Horm Metab Res 2011; 43(1): 1-10
DOI: 10.1055/s-0030-1267203

© Georg Thieme Verlag KG Stuttgart · New York

Review on the In Vitro Interaction of Insulin Glargine with the Insulin/Insulin-like Growth Factor System: Potential Implications for Metabolic and Mitogenic Activities

T. P. Ciaraldi1 , T. Sasaoka2
  • 1VA San Diego Healthcare System and University of California, San Diego, La Jolla, CA, USA
  • 2Department of Clinical Pharmacology, University of Toyama, Toyama, Japan
Further Information

Publication History

received 30.06.2010

accepted 14.09.2010

Publication Date:
11 October 2010 (online)


Insulin analogues provide clinically important benefits for people with diabetes, including more predictable action profiles and lower risk of hypoglycemia compared with human insulin. However, it has been suggested that certain insulin analogues may lead to greater activation of insulin-like growth factor-1 (IGF-1) signaling, with risk for adverse mitogenic effects. This article aims to critically review studies on the mitogenic effects of the insulin analogue insulin glargine (glargine) and its metabolites. A review of in vitro studies suggests that glargine may stimulate mitogenic activity in some cell lines at supraphysiological concentrations (nanomolar/micromolar concentrations). Mitogenicity appeared to be related to the expression of the IGF-1 receptor, being present in cells expressing high levels of the receptor and absent in cells with limited or no IGF-1 receptor expression. In animal studies, glargine did not promote tumor growth, despite administration at supraphysiological concentrations (nanomolar/micromolar), which are unlikely to be observed in clinical practice because the doses needed to produce these concentrations are liable to lead to hypoglycemia. Furthermore, glargine in vivo is rapidly transformed into its metabolites, the metabolic and mitogenic characteristics of which have been shown to be broadly equal to those of human insulin. Thus, the suggestion of increased relative mitogenic potency of insulin glargine seen in some cell lines does not appear to carry over to the in vivo situation in animals and humans.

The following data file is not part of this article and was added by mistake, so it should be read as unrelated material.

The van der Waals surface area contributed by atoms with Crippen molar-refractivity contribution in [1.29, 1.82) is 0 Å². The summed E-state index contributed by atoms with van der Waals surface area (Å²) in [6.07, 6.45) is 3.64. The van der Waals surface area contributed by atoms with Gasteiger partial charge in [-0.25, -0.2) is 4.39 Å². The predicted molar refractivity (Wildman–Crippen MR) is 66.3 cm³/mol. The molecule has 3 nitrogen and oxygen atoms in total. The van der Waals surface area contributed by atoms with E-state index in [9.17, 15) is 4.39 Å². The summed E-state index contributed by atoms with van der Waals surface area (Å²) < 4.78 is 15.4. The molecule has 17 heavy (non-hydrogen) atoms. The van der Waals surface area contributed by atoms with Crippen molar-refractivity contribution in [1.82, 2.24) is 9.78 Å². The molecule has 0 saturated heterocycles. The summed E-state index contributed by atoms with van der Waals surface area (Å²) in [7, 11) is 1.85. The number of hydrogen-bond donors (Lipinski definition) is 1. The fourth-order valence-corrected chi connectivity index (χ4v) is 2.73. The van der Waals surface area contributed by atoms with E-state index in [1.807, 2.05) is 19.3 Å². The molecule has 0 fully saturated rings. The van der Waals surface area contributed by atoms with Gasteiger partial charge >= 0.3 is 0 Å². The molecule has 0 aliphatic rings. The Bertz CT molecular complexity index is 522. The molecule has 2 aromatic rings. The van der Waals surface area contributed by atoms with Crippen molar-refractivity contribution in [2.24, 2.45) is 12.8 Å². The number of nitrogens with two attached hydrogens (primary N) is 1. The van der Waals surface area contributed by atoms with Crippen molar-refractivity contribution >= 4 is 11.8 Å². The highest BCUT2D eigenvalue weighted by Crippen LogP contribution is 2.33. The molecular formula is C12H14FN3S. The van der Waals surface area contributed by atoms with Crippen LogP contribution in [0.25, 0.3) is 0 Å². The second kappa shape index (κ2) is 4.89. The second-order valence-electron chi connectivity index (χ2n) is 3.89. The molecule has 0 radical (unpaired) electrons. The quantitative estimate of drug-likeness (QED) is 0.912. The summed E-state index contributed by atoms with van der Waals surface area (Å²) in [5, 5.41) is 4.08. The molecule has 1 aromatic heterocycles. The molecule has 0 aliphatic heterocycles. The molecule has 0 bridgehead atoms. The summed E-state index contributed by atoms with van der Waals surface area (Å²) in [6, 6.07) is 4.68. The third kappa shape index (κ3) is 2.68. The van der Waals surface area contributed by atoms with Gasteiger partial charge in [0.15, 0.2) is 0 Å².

T. P. Ciaraldi, PhD 

Department of Medicine (9111G)

University of California

San Diego

9500 Gillman Drive

La Jolla

CA 92093


Phone: +1/858/552 8585 ext. 6450

Fax: +1/858/642 6242

Email: tciaraldi@ucsd.edu